Having read many books on the Border Reivers and the Jacobites, I found no references to Ettleton Cemetery, a fascinating historical site. As the final resting place of many members of the local community, the churchyard is home to a collection of carved stones that provide valuable insights into the area’s Jacobite and Border Reiver past.
Traces of the original medieval church that served Ettleton until 1604, have all but disappeared but the cemetery itself is an important historical site. The collection of carved stones set into the churchyard wall includes several medieval tomb slabs and a crosshead. These artefacts provide evidence of the area’s rich cultural heritage and offer a glimpse into the lives of the people who lived and died in this region centuries ago.
Visitors to the site will notice how it stands between the enclosed landscape of narrow strips and the upland grazing. The strips represent 18th-century land allocations to the local community, while the upland grazing area still shows traces of medieval fields. This combination of historical elements provides a unique and intriguing glimpse into the region’s past.
The Grave of a Prince
Throughout Scotland, there are many romantic stories about 1745 and Bonnie Prince Charlie. In late November 1745, the tale of a Stewart who deserted the Jacobite cause entered Border folklore. Grace Elliott relays the story in her article from 1965, “A farmer was ploughing in his field one day when he was accosted by a rebel soldier who begged an exchange of clothes and a hiding place since he did not wish to be found by either his own officers or the Redcoat army.
The farmer gave him his coat and also the plough, and went off to hide the soldier’s clothes. Soon after as the fugitive ploughed some Redcoat men on horseback stopped him to ask in which direction the Rebel army had gone, and had he seen, William Stewart pass that way.
To the first question, he replied by pointing in the opposite direction of the real position of the Prince’s Army, the second query he answered in the negative. After both armies had gone, the fugitive continued to hide in the district, and when the Rebellion was quelled and Prince Charles Edward had left these shores forever, William Stewart, who spoke little to any, was still living in Gillfoot in Liddesdale where he died, and was buried in the little churchyard of Ettleton on the hillside. When a stone was erected over his grave with an armorial thereon, it was said that he was a brother of the Prince.”
In 1964, intrigued by the story, researchers found a headstone in Ettleton churchyard that did indeed have an armorial; however, Stewart Society in Edinburgh did not agree with the folkloric aspects of this tale that he was of noble birth. The main confusion being the carving on the stone shows an orb with no cross surmounting it, and the shields don’t represent the Stuart or Stewart heraldry. Who is to say that the masons might not have knowledge of the Stewart’s arms, but instead represented the Jacobite tendencies of William?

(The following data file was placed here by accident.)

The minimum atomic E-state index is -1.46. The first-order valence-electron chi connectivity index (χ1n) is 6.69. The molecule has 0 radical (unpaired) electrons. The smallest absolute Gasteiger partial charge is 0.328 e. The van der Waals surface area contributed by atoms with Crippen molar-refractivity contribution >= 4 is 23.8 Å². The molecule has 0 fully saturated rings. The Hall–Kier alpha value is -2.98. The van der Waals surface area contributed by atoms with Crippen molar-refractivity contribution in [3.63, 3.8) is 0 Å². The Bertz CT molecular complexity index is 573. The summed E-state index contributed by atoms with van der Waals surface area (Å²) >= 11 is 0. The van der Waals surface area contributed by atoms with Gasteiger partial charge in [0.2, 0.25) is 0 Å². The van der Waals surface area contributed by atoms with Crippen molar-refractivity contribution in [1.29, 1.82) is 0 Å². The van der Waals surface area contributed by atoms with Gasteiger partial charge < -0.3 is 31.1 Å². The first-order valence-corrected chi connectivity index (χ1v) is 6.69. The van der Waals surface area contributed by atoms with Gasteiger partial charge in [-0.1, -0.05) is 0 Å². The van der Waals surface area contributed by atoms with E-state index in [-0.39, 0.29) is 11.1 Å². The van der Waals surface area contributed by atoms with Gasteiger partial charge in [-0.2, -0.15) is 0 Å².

And is a Prince, and the Brother of Bonnie Prince Charlie buried in the Scottish Borders?
The Armstrong Monument at Ettleton Cemetery
Situated in the middle of Ettleton cemetery is a stunning monument to the Clan Chiefs of the Armstrong family. The sign reads,
Round the turn of the century (1900) the Duke of Buccleuch and other Gentlement recognising the historical value of these stones, gathered many of them together and installed them in this memorial. They represent the resting places of the Chief persons of the district in the 14th century, mainly Armstrongs.
The monument is absolutely wonderful and a fitted tribute to the infamous clan and with the views across the Liddesdale valley, a very atmospheric and touching tribute.
Just a few hundred yards from Ettleton cemetery is the Milnholm Cross (1865 as Millholm Cross) or the Armstrong Cross, believed to have been erected after the murder of Alexander Armstrong in 1320.
Alexander was the Second Laird of Mangerton and a supporter of Robert the Bruce, who was murdered by Lord William De Soulis at Hermitage Castle. Some say it was jealousy, that Soulis killed Alexander over his love of an Armstrong woman, while other say that Soulis was an anti-Bruce conspirator and took his chance while Armstrong dined at the castle.
Interestingly Reverend John Black of Newcastleton told historians in 1858, ‘This cross is said to have been erected by the friends or dependants of Armstrong of Mangerton who was basely slain while on a friendly visit to Hermitage Castle. While conveying his body from Hermitage Castle to Ettleton Churchyard the bearers halted opposite Mangerton Tower, on the spot where they halted the Cross was erected.”
The cross in total is eight feet, four inches in height and stands mightily next to the roadside. On this relic is an incised sword with a rounded pommel and straight quillons. Other carvings have been worn away by the bitter Border weather and time itself. Some historians believe that the cross has the initial AA (Alexander Armstrong) and MA inscribed just below the crosshead.
Historian Bruce Armstrong offers an alternative idea, he believed the cross was to show that the Armstrongs were people of consequence in the district, especially since the Armstrong main residence was close by.
For visitors interested in Scottish and Clan Armstrong history, Ettleton Cemetery and nearby Milnholm Cross are must-see destinations. Its medieval carved gravestones offer a tangible connection with the area’s past and the surrounding landscape, providing a glimpse into the lives of the people who lived and worked here centuries ago. Ettleton is a powerful reminder of the rich cultural heritage woven into the fabric of the Scottish Borders.